To develop effective Integrated Water Resources Management (IWRM) programs, we need to understand and integrate our knowledge concerning the hydrologic inputs/outputs (hydrologic cycle), the physical, socioeconomic, legal and environmental constraints, and water use associated with the water resources of interest. In addition, we need to develop water policies and laws that are scientifically-based such that they comport with the physical laws that govern the movement and storage of water. This information should be utilized to help design, develop and implement holistic approaches that integrate and harmonize water resources governance, socioeconomic policies and goals, and the institutional, scientific, and operational capacities necessary for efficiently and effectively managing our water resources. Finally, to the extent possible, IWRM programs should inventory, develop, and manage all hydrologically interconnected water resources as a unitary source from within a “competent hydrologic unit,” at the appropriate basin, sub-basin or “catchment” (watershed) scale.
Most IWRM programs will benefit from the development and use of conceptual models for identifying, delineating, and linking these issues, resources and activities within the competent hydrologic unit of interest, in a more systematic and comprehendible manner. This webinar provides an idealized, conceptual model that demonstrates the linkage between the various aspects discussed above, within a competent hydrologic unit.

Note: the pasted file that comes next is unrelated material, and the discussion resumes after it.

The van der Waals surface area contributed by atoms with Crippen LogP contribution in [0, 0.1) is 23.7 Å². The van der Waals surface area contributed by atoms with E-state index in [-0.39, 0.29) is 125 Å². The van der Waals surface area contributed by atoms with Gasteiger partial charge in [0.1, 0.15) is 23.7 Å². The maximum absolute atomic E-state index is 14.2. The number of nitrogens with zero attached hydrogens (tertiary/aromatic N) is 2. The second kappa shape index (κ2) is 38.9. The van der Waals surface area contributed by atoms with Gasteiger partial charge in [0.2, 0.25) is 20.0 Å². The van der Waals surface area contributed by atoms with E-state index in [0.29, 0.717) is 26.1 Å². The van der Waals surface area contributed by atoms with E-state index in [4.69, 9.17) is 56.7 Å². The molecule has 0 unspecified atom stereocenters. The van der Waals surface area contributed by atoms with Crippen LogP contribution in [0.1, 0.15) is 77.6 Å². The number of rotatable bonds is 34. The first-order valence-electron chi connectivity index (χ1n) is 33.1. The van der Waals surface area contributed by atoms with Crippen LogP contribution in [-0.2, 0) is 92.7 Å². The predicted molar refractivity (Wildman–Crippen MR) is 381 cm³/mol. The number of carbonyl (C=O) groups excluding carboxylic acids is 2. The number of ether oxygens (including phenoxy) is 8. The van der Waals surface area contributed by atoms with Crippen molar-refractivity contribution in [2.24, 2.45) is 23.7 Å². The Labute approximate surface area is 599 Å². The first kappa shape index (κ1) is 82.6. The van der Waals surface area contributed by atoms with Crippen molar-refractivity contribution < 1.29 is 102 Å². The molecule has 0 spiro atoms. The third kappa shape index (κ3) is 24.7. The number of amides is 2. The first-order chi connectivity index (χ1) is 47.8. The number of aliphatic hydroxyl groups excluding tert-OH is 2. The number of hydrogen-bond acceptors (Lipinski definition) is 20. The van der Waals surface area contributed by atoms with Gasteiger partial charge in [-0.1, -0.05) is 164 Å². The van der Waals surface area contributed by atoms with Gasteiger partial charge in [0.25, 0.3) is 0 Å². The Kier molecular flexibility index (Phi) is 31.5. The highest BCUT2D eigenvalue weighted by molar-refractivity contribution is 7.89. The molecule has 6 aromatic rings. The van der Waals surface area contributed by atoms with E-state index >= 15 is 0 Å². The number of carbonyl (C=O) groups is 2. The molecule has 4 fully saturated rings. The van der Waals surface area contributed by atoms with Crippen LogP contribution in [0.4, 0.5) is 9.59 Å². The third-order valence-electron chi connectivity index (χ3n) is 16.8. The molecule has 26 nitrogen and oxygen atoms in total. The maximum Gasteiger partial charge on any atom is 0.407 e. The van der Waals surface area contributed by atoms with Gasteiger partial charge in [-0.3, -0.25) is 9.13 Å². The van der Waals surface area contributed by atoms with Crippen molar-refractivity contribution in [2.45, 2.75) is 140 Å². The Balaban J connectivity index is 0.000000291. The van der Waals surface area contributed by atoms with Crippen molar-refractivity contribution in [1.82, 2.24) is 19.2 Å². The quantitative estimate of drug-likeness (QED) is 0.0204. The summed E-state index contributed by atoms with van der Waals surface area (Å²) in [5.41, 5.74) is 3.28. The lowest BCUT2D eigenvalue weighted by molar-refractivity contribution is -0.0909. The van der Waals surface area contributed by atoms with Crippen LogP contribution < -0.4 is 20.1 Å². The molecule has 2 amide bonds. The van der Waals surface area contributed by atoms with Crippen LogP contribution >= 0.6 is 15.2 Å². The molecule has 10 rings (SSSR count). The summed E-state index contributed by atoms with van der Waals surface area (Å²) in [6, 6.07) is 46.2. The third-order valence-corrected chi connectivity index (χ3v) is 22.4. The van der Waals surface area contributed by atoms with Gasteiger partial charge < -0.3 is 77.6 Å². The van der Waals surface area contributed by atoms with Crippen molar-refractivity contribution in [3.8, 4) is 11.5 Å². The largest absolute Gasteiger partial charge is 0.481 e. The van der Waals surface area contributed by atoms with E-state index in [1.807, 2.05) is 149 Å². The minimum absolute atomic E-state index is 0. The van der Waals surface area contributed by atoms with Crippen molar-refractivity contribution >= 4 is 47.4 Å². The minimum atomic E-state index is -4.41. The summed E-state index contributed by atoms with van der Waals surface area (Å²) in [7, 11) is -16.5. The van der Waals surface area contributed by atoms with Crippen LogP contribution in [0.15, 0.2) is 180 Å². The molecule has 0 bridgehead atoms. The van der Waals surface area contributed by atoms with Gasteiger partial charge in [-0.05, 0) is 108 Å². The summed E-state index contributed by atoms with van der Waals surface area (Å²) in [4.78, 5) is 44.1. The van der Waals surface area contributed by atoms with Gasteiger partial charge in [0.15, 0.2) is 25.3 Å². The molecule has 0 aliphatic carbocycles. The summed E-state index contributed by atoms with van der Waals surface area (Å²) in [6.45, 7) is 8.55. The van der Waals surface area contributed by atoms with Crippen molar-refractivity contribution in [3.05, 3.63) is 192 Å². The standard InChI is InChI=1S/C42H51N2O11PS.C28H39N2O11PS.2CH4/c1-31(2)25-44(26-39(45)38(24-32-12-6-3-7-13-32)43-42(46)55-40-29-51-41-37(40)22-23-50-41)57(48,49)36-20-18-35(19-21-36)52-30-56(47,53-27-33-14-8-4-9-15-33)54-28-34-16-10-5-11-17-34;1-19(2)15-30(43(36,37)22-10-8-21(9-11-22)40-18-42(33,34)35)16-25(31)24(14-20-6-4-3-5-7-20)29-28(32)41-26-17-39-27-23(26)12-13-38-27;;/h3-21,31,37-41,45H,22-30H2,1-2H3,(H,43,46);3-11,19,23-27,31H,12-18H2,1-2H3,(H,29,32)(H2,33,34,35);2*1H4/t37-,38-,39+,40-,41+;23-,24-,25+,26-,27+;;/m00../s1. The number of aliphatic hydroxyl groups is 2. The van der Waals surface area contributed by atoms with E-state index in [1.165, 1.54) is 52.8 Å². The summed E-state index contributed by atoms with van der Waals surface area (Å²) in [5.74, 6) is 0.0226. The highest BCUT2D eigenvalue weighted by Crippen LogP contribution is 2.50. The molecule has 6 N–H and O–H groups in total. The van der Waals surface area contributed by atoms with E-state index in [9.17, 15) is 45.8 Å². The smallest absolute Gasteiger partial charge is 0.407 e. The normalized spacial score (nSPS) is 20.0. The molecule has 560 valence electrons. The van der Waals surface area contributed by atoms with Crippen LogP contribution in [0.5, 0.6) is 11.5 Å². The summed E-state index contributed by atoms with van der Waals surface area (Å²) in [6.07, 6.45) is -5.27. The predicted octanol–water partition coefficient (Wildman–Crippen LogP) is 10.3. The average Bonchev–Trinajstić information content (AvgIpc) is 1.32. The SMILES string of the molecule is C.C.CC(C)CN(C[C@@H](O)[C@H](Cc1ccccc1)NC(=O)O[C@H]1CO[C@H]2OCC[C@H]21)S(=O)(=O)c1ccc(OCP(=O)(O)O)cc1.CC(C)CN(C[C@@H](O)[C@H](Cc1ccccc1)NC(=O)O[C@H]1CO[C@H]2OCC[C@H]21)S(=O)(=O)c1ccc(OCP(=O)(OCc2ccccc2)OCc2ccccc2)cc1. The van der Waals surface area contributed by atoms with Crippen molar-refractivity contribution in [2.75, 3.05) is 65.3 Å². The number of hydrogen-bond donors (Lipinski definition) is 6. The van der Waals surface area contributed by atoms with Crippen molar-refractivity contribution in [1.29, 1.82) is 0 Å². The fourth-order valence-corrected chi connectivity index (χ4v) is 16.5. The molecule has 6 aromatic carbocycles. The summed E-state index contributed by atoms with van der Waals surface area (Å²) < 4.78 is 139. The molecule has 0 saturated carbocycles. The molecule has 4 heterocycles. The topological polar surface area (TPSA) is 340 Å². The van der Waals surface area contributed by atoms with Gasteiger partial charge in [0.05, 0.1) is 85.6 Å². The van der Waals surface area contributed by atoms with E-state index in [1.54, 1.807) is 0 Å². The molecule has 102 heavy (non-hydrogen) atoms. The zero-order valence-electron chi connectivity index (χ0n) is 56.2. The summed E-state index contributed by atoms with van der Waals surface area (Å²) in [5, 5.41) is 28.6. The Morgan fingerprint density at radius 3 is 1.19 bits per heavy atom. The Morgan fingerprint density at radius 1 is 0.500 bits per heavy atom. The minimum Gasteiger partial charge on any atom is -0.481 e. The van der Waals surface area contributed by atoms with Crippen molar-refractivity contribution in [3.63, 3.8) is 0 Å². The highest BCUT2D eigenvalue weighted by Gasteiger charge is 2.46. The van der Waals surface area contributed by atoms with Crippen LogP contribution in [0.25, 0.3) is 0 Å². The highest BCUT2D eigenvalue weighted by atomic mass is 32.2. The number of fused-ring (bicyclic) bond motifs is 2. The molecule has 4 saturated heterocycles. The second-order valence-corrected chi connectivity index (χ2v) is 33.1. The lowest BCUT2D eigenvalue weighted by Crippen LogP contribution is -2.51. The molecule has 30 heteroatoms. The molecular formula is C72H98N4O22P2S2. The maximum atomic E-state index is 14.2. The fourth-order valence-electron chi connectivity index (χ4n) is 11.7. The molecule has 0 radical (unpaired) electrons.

Participants of this webinar will be introduced to:
- why conceptual models should be developed for IWRM program in order to help better visualize, plan, monitor, and manage hydrologically interconnected water resources and their associated data/information;
- the basics about how IWRM conceptual models can be designed to help stimulate decision makers, managers, researchers, and water users to better understand, manage and govern our water resources in a more holistic, systematic, and integrated manner; and
- basin information, factors needs, activities and impacts that should be included in IWRM conceptual models.
Gerald Sehlke, PhD
Past President, AWRA
Gerald (“Jerry”) Sehlke has 33-years’ experience in various energy, natural and water resources-related areas. Water-wise, he has primarily focused on conjunctive management of surface water/groundwater, water rights, water quality, adaptive management, and their integration through IWRM. This includes helping the U.S. Army Corps of Engineers design an Adaptive-Integrated Water Resources Management (A-IWRM) Framework for the U.S. Jerry’s professional passion has been developing a nexus between policy, law and science. That is, ensuring that ongoing environmental and natural resources related science can support our state’s/nation’s policy and legal needs and evaluating whether environmental and natural resources policies/laws are scientifically sound. Jerry is a past-President of the American Water Resources Association (AWRA) and a past-Chair of the Laws and Institutions Committee of the Environmental and Water Resources Institute (EWRI). He has written or co-written over 50 peer-reviewed and technical publications.